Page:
Sex and the City: The Movie (2008) dir. Michael Patrick King
Starring: Sarah Jessica Parker, Kim Cattrall, Kristin Davis, Cynthia Nixon
At 2 hours and 31 mins, “Sex and the City: The Movie” has to be the “Godfather” of chick flicks. I was astonished to read this running time on the back of the DVD box. Can a fluffy summer popcorn film based on a half-hour TV show sustain such length?
“Sex and the City” is not a stand alone film, and doesn’t even pretend to be. Trying to watch the film impartially without the context of the TV series is like watching or reviewing “Star Wars: Revenge of the Sith” without seeing the 5 other films. The film tries really really hard to satisfy its core audience and no one else. Other cynics and haters be damned – this film is not for you.
When we last saw these four gals, Carrie Bradshaw (Ms. Parker) had just gotten back together with her on again off again boyfriend ‘Big’; Samantha Jones (Ms. Cattrall) the devoted bachelorette was comfortable in a long term relationship with her model boyfriend Smith; Charlotte (Ms. Davis) was happily married and is now mother to a newly adopted Chinese infant; Miranda (Ms. Nixon) was also married, a mother and happily living in once-dreaded Brooklyn. The film joins in at the point of Carrie and Big deciding to get married. The small wedding turns into a big wedding, which scares off the third-time groom Big. When he hesitates and stands his bride up on the day of the wedding Carrie goes into a lengthy depression, questioning everything she thought she knew about love.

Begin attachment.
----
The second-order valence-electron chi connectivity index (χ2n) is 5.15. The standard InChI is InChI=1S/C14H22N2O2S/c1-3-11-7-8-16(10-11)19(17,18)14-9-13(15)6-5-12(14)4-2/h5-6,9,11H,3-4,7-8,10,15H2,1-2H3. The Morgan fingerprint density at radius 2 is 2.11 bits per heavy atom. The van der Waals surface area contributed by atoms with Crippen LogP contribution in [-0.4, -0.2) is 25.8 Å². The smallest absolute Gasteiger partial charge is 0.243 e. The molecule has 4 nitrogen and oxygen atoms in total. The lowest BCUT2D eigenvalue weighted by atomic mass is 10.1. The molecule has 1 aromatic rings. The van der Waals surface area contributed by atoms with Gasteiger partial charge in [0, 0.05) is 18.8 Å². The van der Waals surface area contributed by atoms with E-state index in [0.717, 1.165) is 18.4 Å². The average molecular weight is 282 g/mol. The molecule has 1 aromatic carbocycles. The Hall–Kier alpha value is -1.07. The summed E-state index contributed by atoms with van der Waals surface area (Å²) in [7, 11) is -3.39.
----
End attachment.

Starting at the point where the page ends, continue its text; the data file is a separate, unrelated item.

The other gals each have their personal conflicts. Samantha starts having second thoughts about her relationship with Smith, who she now lives with in L.A. Miranda’s hubby Steve cheats on Miranda, which send her into a tailspin as well. Charlotte is conflict-free but becomes the rock of support for all the girls in these uncertain times.
I had my doubts at the beginning. The first 50mins slogs along, and feels like a pajama party put on screen. Writer/director King appears to get out of the way early all the fashion product placement which the audience expects to see. There’s three lengthy sequences in this first 50mins devoted solely to it’s costume changes. The opening scenes feature five or six changes layered beneath Carrie introductory voiceover. There’s a Vogue photoshoot where we see Carrie model a number of wedding dresses from various couture designers, and a painful 80’s wardrobe dress-up sequence, which in the extended cut version lasts twice as long as it should. In addition we're subject to the same repetitive jokes about the characters - we get it, Samantha loves sex. It's tedious, but it's what the audience wants.
At the 50mins mark the film finally starts. The wedding scene is directed and performed with real authenticity and jumpstarts Carrie’s character and the film. Carrie’s wedding day confrontation with Big on the one-way street features a shocking release of anger from Carrie. The respective subplots of the other gals don’t truly broaden the personalities of the characters more than we saw in the TV series, but their personal morals are all put to the test in satisfactory and truthful ways.
What separates this movie from say, 4 equivalent TV episodes strung together? There actually isn’t much, but that in no way detracts from the entertainment of watching the four familiar friends chat, wear expensive cloths, tour NYC, have sex, break-up, and make-up. “Sex and the City” is easy to hate and easy to love. Take your pick.
"Sex and the City" is available on DVD from Alliance Films in Canada and New Line in the U.S.